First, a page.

Thanks for pointing me to this. Apologies, but I did not see this.
I have some remarks here. I think the Dockerfiles should live in each corresponding code repo (at least where we control the repo) and ideally be built for every merge to master. Building the container should be part of the CI workflow.
These Dockerfiles are based upon rpms. We should investigate if we can deploy the apps differently to reduce the required packaging effort.
I do talk about why I went the way I did and chose the approach of centralization of the images rather than splitting them out. I can see value in both, and I went for reducing complexity to start with. We’ve also had good success with centralized packaging which this mirrors to me with much lower scale which might make it less required.
Given we build and will have to build RPMs, this was an easy way to get started and provided benefits. Moving to source based is fair and do-able. However, until we go full container we can’t avoid packaging but I agree it provides a road to get there.
We’ve been just independently talking with @Marek_Hulan and @ekohl about this and I think we have some agreement that “getting Foreman up and running” deserves some attention to make it easier for people getting started as well as starting using more capabilities. We have a lot of features out there, the problem is that many people don’t know about them or don’t cross the level of effort needed to get them helping with their use-cases. I think this is quite orthogonal to the containerization. Running in k8s will not solve the issue for us. On the other hand, if done right, it might make the containerization effort smoother. Anyway, thas’t probably for separate discourse thread.
First, thanks everyone that has participated in the conversations thus far. One of the goals of posting these RFCs was to engage the community in discussion to help arrive at a direction that makes the most sense and this discussion helps. I am going to clarify (I hope) one idea @TimoGoebel mentions here but was refined in IRC conversation as a proposal for some feedback.
One commentary heard through this discussion is around how to get the community comfortable with containers. That is how do we get comfortable operating, building, debugging and understanding just the container aspect rather than the full blown container ecosystem. To this end, the question has been raised could we focus on building containers and replacing existing proccesses with them. For example, currently the default Foreman install runs under Passenger within Apache. This could be replaced by a container running on the host with Apache handling SSL and doing a reverse proxy. The idea being this lets us focus on building containers and running them without changing the overall installation dramatically. This stepping stone approach could be propagated across the set of services and in theory provide a gateway to then move those containers into Kubernetes. This would not necessarily provide us the out of the box HA/Load-balancing gains that Kubernetes could give us but would be targeted at stepping the community that direction while aiming towards reduction of packaging burdens as one benefit.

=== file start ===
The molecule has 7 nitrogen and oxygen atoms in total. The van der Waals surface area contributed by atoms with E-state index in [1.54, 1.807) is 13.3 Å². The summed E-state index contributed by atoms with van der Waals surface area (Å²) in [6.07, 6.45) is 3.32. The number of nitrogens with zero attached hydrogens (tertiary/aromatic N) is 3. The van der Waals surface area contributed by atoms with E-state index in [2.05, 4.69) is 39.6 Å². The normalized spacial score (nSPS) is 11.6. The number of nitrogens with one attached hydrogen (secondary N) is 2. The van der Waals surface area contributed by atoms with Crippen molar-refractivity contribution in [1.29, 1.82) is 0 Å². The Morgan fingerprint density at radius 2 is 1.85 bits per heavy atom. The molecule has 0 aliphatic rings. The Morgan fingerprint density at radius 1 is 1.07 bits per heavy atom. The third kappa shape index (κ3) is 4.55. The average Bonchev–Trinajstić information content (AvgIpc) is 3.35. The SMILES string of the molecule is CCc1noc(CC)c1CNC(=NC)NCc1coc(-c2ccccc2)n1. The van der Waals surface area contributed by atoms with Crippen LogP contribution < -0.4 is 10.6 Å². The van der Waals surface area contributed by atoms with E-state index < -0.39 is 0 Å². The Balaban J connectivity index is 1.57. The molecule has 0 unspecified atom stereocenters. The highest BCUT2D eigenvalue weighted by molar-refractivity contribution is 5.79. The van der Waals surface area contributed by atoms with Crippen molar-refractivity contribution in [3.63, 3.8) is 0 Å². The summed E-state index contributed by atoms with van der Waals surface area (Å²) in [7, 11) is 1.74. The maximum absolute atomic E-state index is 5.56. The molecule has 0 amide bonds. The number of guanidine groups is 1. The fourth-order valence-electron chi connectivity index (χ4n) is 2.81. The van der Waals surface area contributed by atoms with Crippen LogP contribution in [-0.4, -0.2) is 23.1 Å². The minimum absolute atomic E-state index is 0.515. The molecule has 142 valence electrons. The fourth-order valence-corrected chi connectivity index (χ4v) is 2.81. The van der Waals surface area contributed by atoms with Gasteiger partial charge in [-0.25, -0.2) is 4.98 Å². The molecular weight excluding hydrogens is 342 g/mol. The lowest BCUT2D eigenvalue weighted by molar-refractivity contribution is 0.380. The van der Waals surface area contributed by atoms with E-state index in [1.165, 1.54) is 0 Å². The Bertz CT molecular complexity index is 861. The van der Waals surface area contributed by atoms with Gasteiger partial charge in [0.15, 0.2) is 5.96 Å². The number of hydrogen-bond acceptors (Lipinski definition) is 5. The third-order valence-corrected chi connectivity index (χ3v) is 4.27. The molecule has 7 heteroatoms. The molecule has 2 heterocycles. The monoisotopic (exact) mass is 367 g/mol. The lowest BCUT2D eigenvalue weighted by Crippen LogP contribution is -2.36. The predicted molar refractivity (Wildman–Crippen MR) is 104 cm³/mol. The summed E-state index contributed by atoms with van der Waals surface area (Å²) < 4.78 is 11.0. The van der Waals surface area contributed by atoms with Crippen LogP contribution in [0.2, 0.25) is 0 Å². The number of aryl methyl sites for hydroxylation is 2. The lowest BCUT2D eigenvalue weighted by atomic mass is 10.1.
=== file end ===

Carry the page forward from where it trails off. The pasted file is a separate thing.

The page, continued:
The reduction in packaging burdens being from focusing on building containers using source and native dependency managers (e.g. gem, npm) which would drop the requirement for packaging both Deb and RPM.
This approach would obviously be a slower transition given we’d want to provide incremental value and changes between each release.
One target of this work has been how to handle migration of Katello to Pulp 3 in a staged approach moving content types one by one and thus running and supporting both for a time being. Given the potential to clash, the RPM effort for Pulp 3, one idea had been to put Pulp 3 directly into Kubernetes to start with and thereby keep the two apart. There is an open question whether the above approach helps with that or provides the same issues that native processes would.
Please consider the above, and the original idea and provide any feedback you can around this approach.
I like the ideas you mentioned a lot. I think divide and conquer is key to success here.